Green gave them clay and asked them to pretend that the clay was wood, and to use their imagination in making whatever they wanted out of it.
Although the idea was to get them to make an animal or an object from nature, “Ironically, they are making what they are familiar with,” Green said. “They are making remote controls.”
Will Volner used his clay to make a tower. The 5-year-old, who says he wants to become a race car driver, said he erected a tower because they are tall. Another child made a spaceship from Star Wars, and another wanted to make a missile.
Teaching children to appreciate nature and use their imagination is no longer an easy task because most are playing video games on their computer, Whalen said. They are suffering from nature deficit disorder, she said.
“Without people going outside and learning about nature and be fascinated by it, if they hear about a development going in open space, they won’t care because they never climbed a tree before,” Whalen said.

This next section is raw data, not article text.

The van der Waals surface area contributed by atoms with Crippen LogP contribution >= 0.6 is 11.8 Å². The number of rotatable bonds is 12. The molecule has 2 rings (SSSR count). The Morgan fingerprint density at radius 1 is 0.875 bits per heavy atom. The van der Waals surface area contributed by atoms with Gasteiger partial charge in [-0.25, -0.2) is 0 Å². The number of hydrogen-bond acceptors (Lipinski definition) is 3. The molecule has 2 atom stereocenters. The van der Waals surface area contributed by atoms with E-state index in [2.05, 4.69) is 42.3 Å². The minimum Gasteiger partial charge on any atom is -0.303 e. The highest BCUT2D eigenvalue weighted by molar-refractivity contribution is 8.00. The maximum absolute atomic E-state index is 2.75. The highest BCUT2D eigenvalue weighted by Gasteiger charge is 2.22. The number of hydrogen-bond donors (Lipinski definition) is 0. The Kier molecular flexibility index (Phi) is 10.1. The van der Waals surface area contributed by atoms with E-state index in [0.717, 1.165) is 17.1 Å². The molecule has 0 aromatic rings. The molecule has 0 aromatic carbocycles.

The nature center provides fields trips almost every day during the school year, where students get to touch and experience what they read in their text books. All the programs are designed to meet the state’s science or social sciences standards for their grade level, Whalen said.
“They may learn about pump drills in a text book, but it doesn’t mean anything to them until they come here and get to use one and understand how it works,” Whalen said.
The children who signed up for the winter camp were scheduled to do a lot with nature during the camp’s four days, as well as play simple school yard games, like Jacks, Hopscotch, or kicking the ball.
The center provides programs for adults, but mainly concentrates on children’s activities, Whalen said.
“It’s important to start with kids at a young age to understand how everything is connected and how everything they do affects the natural world and, in turn, eventually affects them in the long run,” she said.